A shift towards digitalization in manufacturing began during the third industrial revolution when the computer age dawned. But, at that time, the connection between the digital and physical worlds was limited to a few mechanisms sparsely located.

Today all that’s changed. For example, information in real-time is now delivered by wearables and augmented reality. The Internet of Things provides user data at unprecedented speeds. People can act on an abundance of information quickly and decisively, thanks to artificial intelligence and advanced analytics.

The 4th industrial revolution is founded on direct digital manufacturing and smart production, and is driven by newer technologies such as artificial intelligence, augmented reality, advanced robotics, smart devices, and 3D printing. It’s democratizing the power to connect the digital and physical at the level of individual creators and consumers, resulting in unprecedented digital lean manufacturing.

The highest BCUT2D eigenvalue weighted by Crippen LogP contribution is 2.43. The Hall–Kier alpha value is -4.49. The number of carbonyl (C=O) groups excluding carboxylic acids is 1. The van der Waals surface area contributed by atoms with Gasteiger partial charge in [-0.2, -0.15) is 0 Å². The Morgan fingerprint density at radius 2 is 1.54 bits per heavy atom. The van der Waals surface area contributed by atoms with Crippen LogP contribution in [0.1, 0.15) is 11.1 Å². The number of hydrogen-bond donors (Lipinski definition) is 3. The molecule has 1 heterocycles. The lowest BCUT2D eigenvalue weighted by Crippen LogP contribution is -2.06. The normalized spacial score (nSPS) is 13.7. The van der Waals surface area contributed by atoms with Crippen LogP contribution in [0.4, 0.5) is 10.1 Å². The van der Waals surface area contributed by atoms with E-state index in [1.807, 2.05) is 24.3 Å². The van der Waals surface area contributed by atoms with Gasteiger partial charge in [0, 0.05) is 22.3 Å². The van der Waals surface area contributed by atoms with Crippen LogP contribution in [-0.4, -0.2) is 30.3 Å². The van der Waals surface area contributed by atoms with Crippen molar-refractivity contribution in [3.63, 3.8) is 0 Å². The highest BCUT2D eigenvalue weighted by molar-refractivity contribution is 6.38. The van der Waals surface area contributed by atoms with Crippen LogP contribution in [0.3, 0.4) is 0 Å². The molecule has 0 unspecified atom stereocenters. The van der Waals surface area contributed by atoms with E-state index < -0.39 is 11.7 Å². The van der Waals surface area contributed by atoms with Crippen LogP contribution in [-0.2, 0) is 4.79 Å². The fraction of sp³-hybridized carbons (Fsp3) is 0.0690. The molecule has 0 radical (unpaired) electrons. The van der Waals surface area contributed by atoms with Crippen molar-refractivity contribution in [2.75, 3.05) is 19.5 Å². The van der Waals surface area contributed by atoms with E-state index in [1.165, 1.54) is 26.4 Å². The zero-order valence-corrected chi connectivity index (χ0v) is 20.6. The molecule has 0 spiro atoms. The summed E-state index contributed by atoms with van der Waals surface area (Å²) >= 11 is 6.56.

Where the 3D printing industry fits

Quite simply, the 3D printing industry is spearheading the way forward.

The 3D printing industry is the point where many of the technologies fueling the 4th industrial revolution intersect. First, sensors digitized the physical world. Now, 3D printing is enabling physical output from entirely digital information, resulting in levels of rapid prototyping and rapid tooling never seen before.

At the same time, 3D printing has moved away from just being a tool for prototyping and design, which was how it began. The arrival of powerful industrial 3D printers that deliver quality, functional final parts, and new levels of productivity has changed the game.